European synod members agree common objectives

2nd meeting, Budapest

CPCE President Dr. Klára Tarr from the Evangelical Lutheran Church in Hungary extended a warm welcome to around 90 synod members from all over Europe at their gathering in Budapest from 30th January to 1st February. CPCE Council member and senior church councillor Barbara Rudolph from the Evangelical Church in the Rhineland had organised the event on behalf of the CPCE, which was attended by delegates from 49 Protestant church synods from all over Europe. It was also a great pleasure to host Dr. Freddy Elbaiady from Egypt as the delegate for the Fellowship of Middle East Evangelical Churches. The event was the second of its kind to be organised by the CPCE with the aim of examining the European churches’ keenest concerns and searching for common solutions. In the opening service of worship, organised by the Reformed Church in Hungary, an address was given by Bishop Sándor Zán Fábián from Ukraine, which painted a very clear picture of the suffering and worries that beleaguer our fellow church in Transcarpathian Ukraine. A collection taken at the service was donated to the guests who had travelled from that troubled region. Participants in the “Journey in time” session led by Dr. Dieter Heidtmann from the Evangelical Academy in Bad Boll, Germany, discovered the differences between their ecclesiastical structures and offices as they discussed their churches’ origins and development over time, even where relatively close neighbours were concerned. Prof. Dr. Daniele Garrone from the Waldensian Church in Italy delivered the keynote speech entitled “What did the Reformation achieve for laypersons in the Church?” Based on the observation that there is no mention of the contemporary concept of the ‘lay ministry’ in the New Testament, he turned the question on its head to ask just whom we should actually consider ‘laypersons’? The people closely acquainted with daily parish life? Or ‘spiritual’ church leaders and office holders in the church hierarchy? Professor Garrone’s closing question, in particular, offered plenty of food for thought: Have we really understood the true cause pursued by the Reformation? The numerous different aspects of the Protestant churches’ endeavours in Europe were clearly reflected in the topics addressed by the sub-groups. Delegates presented introductions into each of the different subjects, which prompted lively discussions in the fields of medicine and social welfare, culture, politics and democratic participation, education and teaching, family and the generations, economics and finance, and global responsibility. To give an example, the group examining “global responsibility” is of the opinion that Europe’s refugee policy has failed. The churches are doing their utmost to help, but the legislation is often inhuman and obstructive to the humane treatment of refugees. In a similar manner, the group debating “politics and democratic participation” concluded that the churches should urgently seek a means of voicing their opinion in the institutions of the EU. The participants issued a closing statement outlining their most pressing concerns and demands. The spirit of church fellowship was most keenly embodied in the two services of worship and sharing of the Lord’s Supper. This gathering of synod members was felt to provide a positive model by which vibrant ‘European church fellowship’ can be enacted with resounding commitment and energetic interaction. The Federation of Swiss Protestant Churches will be hosting the third gathering of synod members, scheduled for 2017, in Switzerland. E. Martin The full closing statement can be found below!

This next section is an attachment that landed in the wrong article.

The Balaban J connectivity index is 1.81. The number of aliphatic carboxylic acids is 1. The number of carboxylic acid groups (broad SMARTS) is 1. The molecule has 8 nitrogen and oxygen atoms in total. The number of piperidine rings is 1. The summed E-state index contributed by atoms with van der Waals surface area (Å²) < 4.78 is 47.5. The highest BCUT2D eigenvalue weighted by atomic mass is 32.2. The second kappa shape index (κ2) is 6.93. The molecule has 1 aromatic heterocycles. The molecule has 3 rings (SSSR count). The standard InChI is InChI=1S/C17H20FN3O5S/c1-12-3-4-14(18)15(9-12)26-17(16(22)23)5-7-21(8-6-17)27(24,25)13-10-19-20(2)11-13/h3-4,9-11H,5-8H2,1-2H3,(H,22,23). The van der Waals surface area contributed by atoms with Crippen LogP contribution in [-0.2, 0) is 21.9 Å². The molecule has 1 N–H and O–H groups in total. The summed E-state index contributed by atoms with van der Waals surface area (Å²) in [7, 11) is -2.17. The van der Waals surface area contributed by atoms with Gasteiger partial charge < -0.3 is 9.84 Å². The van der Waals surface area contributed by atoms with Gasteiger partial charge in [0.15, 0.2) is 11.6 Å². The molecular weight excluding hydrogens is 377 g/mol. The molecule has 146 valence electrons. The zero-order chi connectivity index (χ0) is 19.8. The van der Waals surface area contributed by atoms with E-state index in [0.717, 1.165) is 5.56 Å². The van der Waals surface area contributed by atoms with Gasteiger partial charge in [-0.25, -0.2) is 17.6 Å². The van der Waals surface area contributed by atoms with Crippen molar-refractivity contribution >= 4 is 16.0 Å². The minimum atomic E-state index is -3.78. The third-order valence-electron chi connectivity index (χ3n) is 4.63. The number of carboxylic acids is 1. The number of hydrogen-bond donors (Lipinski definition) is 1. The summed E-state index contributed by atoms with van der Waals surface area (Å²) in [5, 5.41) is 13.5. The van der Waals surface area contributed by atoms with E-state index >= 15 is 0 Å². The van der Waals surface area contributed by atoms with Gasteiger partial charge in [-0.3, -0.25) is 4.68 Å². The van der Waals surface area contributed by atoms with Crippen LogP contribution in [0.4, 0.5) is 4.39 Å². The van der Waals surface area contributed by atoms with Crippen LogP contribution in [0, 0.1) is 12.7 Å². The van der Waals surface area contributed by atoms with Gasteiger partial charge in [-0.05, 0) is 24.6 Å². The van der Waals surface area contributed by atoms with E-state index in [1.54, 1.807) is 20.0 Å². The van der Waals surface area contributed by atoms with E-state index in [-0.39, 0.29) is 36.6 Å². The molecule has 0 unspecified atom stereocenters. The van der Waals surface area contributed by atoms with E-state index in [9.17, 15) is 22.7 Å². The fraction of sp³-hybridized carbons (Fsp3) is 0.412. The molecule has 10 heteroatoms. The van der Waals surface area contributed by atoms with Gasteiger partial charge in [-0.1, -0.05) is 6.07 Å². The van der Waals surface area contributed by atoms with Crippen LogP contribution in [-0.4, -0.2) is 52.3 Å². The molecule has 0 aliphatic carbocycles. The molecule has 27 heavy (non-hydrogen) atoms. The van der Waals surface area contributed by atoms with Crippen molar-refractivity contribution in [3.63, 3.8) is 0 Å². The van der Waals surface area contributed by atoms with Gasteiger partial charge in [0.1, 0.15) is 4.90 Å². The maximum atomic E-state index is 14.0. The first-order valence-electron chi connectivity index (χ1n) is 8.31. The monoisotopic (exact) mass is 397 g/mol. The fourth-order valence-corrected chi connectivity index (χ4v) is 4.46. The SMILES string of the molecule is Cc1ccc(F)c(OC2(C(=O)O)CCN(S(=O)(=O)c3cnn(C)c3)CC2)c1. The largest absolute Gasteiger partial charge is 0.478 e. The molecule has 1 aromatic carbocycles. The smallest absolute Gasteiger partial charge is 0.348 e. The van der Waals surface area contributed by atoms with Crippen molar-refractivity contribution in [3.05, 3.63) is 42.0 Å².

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European City of the Reformation